The Gary Null Show – 05.13.22

Nutmeg’s hidden power: Helping the liver 

Nan-Jing University (China), May 9, 2022

Smelling nutmeg evokes images of fall, pumpkin pie and hot apple cider. But the spice has been used for years in traditional Chinese medicine to treat gastrointestinal illnesses. Now one group reports in ACS’ Journal of Proteome Research that they have figured out how nutmeg helps other organs, specifically the liver.

Nutmeg is the seed of the Myristica fragrans tree, which is commonly found in Indonesia, and has been used to treat asthma, rheumatic pain, toothaches and infections. In the laboratory, researchers have shown that nutmeg can fight hyperlipidaemia, hyperglycemia, heart tissue damage and hepatotoxicity. 

The researchers used a mouse animal model of liver toxicity to test the mechanism behind nutmeg’s protective effects. Metabolomics analyses showed that nutmeg likely protected against liver damage by restoring the mice to more healthy levels of various lipids and acylcarnitines. In addition, the team found that a specific compound in nutmeg, myrislignan, had a strong protective effect against liver damage.

Research shows numerous health benefits of Modified Citrus Pectin

Miami Childrens Hospital and Dharma Biomedical, April 29, 2022

New research published in the journal BMC Complementary and Alternative Medicine shows Modified Citrus Pectin (MCP) packs a powerful immune punch. The study uses human blood samples to demonstrate the ability of a specific form of Modified Citrus Pectin to very significantly induce and enhance the benefits of T-cytotoxic cells and human Natural Killer (NK) cells. The NK-cell’s cancer killing activity was demonstrated in live leukemia cancer cells, uncovering yet another mechanism of MCP’s powerful anti-cancer actions. 

Immune researchers said: “The Modified Citrus Pectin we researched has potential for altering the course of certain viral diseases such as the common cold or other upper respiratory tract viral infections based on the mechanisms of action that were observed in this study. We also found that MCP significantly outperformed other known immune enhancing agents such as medicinal mushrooms.”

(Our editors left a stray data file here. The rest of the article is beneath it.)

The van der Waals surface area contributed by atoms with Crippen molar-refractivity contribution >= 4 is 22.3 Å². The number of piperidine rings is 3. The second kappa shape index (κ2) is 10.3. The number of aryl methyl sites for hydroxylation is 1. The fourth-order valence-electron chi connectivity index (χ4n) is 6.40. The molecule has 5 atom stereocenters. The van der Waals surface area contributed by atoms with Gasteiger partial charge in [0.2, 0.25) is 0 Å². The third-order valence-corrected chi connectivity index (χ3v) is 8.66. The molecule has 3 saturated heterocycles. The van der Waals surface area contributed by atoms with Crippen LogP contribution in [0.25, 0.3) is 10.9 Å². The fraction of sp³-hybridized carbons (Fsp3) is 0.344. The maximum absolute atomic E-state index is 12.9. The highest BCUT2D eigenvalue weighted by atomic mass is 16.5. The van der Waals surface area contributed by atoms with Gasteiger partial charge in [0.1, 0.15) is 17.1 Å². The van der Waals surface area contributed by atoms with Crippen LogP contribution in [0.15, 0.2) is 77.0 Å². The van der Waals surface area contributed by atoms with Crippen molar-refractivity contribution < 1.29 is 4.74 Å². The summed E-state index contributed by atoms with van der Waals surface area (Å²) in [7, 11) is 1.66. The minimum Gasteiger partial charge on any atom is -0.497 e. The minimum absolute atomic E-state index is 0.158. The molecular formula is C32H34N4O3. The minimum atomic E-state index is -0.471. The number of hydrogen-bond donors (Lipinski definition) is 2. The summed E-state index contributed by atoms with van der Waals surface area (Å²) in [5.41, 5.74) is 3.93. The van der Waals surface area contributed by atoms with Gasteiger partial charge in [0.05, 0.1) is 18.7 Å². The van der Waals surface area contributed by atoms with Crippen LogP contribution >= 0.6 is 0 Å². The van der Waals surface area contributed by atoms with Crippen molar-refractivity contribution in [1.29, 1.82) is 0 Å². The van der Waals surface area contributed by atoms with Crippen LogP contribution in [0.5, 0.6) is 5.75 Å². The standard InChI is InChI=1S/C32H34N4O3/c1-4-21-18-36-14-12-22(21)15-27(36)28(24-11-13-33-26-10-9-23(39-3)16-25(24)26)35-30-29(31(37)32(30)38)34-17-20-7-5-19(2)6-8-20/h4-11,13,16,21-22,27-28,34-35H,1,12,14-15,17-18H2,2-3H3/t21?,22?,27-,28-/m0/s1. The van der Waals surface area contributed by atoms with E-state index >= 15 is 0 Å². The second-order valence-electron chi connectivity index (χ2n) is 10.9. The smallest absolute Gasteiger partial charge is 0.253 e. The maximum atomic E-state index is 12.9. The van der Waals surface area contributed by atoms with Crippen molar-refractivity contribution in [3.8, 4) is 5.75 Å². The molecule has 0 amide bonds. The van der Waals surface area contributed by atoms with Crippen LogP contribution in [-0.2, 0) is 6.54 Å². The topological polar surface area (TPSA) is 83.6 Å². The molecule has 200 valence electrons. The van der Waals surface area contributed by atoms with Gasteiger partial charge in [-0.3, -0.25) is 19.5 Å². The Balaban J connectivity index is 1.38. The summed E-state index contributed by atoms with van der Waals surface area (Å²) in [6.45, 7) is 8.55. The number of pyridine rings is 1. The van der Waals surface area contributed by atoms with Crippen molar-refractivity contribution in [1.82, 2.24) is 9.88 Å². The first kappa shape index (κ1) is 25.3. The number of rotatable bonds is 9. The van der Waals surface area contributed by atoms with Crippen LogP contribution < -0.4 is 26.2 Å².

Specifically, this study highlights MCP’s ability to selectively increase cytotoxic immune activity against cancer and infections. 

B complex may protect against diabetic kidney disease

Ain Shams University (Egypt), May 3, 2022

New findings show a protective effect for B vitamin supplementation on the kidney function of children with type 1 diabetes. 

These findings suggest vitamin B supplementation, in addition to traditional angiotensin converting enzyme inhibitor therapy may be a simple, safe and cost-effective strategy for early protection of kidney function, which may improve the long-term quality of life for type-1 diabetes patients.”

In the current study, 80 type 1 diabetics between the ages of 12 and 18 years with early signs of diabetic kidney disease and deficient levels of vitamin B12 were given vitamin B complex supplements or no treatment for 12 weeks. At the study’s conclusion, children who received B complex exhibited improvement in blood markers of glucose regulation and kidney function.

“After 12 weeks of vitamin B complex supplementation in children and adolescents with diabetic kidney disease, we detected lower levels of markers that indicate poor kidney function, suggesting that it had a protective effect and could slow progression of the disease,” Dr Elbarbary reported. 

Zinc is cancer’s worst enemy: This mineral is key to preventing cancer, scientists conclude